Murphy's Multiverse -

Where ‘WANDAVISION’ Excelled

Eight weeks have passed since the WandaVision premiere and we’re now finally able to look back at the show as a whole. Being the first Marvel Studios production to use the more traditional television episodic format we knew from the start that its end product would differ from the usual theatrical releases, and we got exactly that. What audiences would probably not be expecting, especially coming from the MCU, was that the show would pack such a huge emotional punch. 

Marvel movies have always been characterized by the brilliance of the action pieces, the larger-than-life characters, and the growing spectacle that’s been developing in every single theatrical release for over a decade. We’ve certainly have had our share of emotional moments throughout, but the biggest ones have always been towards characters that have been developed in several movies, with an immense amount of screentime at their disposal. When this is the case, it’s easier to connect with audiences for the simple fact that those characters have been there for the amount of time that they have, and attachments are naturally created.

But WandaVision manages to accomplish the same thing with characters that were either just now added into the MCU or that have had limited screentime ever since their introduction, which is hardly easy. Many fans already had a soft spot for both Wanda or/and The Vision and that obviously helped, but the writing on the show was competent enough to take that to a whole new level, as they brought both Billy and Tommy along for the ride.

The show was always, at the core, about family. About the family we lose, the family we gain, the family we cherish, the family that makes us who we are, and perhaps most importantly, the family that makes us want to be better, something Wanda ended up doing by the end of the show. WandaVision was brilliant in the way it showed us just how much family truly means, how far we’re willing to go to bring happiness to the ones we love, even if sometimes in a somewhat (to put it mildly) selfish manner. Wanda and Vision’s love for each other and their children became as real as it gets, with them always wearing their hearts on their sleeves regarding the twins. They were always the first thing on their minds whenever danger was looming, and even Wanda’s immediate reflex when seeing that both would be gone if she released everybody from the Hex was to save them, not the entire town even if she knew that was what needed to be done. She showed us that she would put everything on the line just the keep them beside her. But as soon as she understood what needed to happen, she left them with words that only enhance their importance to her, and that quite possibly are even a small hint of events still to come:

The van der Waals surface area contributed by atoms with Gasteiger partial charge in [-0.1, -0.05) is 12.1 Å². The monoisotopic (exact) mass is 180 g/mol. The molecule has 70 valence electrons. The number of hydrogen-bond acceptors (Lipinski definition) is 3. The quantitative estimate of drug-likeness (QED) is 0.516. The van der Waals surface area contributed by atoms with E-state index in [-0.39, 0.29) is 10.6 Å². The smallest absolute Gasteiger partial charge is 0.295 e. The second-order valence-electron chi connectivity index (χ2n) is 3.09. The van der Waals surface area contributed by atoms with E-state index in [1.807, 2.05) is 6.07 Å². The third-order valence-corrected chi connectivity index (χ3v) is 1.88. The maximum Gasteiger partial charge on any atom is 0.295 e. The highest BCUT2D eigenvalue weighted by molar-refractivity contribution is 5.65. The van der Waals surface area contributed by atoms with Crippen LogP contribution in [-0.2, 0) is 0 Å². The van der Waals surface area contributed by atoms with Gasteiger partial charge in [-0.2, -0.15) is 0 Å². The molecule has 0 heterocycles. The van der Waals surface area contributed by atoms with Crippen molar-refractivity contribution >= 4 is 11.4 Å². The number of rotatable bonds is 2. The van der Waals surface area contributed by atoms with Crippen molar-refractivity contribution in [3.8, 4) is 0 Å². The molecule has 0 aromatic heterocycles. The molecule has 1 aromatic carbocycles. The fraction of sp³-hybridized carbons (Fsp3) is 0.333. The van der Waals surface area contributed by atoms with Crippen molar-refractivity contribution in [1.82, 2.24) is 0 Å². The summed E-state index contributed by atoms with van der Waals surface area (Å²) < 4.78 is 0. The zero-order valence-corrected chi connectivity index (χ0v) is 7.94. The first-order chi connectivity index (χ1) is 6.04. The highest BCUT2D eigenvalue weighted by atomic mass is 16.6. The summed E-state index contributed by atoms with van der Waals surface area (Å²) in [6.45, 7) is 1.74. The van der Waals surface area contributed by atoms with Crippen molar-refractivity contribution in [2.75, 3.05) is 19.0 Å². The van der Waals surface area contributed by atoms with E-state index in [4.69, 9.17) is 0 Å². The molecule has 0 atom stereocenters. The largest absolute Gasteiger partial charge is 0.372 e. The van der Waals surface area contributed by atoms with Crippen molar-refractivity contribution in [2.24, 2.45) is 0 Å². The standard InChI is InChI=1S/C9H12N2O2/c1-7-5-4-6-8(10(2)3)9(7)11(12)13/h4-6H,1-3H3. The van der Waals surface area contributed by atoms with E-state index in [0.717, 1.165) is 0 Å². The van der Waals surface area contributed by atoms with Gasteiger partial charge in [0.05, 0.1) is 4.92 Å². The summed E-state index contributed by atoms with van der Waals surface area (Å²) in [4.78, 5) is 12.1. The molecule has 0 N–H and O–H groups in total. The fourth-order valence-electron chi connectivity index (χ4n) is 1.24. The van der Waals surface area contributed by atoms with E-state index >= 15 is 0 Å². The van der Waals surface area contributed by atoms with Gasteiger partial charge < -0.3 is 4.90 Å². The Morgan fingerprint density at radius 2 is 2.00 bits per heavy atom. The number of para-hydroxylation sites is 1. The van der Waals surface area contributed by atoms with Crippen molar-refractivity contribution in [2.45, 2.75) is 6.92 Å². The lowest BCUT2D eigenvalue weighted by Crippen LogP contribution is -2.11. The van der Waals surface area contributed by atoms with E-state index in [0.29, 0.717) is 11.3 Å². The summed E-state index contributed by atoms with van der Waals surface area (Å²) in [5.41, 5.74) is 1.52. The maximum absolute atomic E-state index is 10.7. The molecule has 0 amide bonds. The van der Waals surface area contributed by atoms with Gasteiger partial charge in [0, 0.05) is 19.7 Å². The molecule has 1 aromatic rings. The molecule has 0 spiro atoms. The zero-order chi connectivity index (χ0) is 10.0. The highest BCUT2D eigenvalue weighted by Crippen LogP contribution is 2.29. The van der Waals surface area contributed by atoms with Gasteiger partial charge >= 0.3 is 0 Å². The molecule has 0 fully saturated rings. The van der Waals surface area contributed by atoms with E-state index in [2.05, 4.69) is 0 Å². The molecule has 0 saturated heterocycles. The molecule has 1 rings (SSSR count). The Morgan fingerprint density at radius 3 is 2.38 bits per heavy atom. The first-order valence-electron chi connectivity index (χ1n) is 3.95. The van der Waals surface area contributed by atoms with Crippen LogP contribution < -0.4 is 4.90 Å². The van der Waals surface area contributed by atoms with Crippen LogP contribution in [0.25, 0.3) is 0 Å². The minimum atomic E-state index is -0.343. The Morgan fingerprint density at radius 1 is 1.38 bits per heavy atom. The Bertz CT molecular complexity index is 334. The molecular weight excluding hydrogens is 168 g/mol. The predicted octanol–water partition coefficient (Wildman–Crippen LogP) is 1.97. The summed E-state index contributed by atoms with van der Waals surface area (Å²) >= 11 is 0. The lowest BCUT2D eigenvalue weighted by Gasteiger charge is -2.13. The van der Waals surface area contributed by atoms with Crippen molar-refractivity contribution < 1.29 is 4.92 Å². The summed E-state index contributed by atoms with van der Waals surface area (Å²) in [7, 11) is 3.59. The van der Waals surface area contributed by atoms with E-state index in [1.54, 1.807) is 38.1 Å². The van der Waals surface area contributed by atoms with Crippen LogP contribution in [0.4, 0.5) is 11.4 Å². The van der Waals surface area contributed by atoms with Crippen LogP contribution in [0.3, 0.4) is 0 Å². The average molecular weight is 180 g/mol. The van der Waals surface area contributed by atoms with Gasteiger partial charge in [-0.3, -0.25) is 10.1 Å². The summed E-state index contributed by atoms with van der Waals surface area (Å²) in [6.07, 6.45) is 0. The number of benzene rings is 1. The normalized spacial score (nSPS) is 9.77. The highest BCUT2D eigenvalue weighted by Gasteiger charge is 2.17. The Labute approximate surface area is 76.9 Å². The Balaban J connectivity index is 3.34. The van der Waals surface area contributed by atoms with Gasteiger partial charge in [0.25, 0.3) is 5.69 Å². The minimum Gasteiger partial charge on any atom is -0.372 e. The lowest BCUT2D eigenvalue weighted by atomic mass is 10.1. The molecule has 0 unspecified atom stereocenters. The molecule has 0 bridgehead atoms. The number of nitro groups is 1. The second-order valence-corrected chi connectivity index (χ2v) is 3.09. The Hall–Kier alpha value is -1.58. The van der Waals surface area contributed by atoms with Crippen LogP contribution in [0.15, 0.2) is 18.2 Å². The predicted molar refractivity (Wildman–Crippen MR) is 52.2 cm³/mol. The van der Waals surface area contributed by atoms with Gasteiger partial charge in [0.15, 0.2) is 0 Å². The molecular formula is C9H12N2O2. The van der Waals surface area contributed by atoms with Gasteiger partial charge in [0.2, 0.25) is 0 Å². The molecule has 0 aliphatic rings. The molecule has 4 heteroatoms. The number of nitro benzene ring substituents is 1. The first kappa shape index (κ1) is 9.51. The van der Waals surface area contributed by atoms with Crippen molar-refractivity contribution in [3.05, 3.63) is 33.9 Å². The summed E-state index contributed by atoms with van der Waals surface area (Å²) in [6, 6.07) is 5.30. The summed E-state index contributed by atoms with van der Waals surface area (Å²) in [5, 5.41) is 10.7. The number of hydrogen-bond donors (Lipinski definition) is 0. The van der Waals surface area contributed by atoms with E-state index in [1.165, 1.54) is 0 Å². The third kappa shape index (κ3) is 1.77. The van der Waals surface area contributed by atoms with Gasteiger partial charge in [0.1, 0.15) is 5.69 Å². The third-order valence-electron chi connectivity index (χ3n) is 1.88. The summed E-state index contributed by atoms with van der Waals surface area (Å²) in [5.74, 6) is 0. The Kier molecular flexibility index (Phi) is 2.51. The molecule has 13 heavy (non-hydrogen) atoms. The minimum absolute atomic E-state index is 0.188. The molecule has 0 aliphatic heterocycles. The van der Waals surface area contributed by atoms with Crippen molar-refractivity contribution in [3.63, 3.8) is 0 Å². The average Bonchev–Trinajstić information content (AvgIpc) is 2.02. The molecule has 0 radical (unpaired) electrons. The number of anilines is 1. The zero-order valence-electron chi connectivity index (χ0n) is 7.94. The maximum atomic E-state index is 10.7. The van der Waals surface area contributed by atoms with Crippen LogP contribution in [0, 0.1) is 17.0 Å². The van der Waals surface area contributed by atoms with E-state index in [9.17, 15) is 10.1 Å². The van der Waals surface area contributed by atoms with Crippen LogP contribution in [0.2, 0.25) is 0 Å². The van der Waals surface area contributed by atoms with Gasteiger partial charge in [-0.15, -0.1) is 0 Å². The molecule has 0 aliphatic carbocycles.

You know… a family is forever. We could never truly leave each other, even if we tried.

If WandaVision was about Wanda discovering a new family that filled her need for one, we’re sure to be getting Wanda searching for her lost children as the following chapters of her MCU story unfold. It appears that she hasn’t quite given up on it, and bringing back the twins seems like quite the priority, as the post-credit scene seems to suggest. The seeds of this newfound meaning to her journey were planted in the season that just ended, in what is perhaps the greatest achievement of the entire show.

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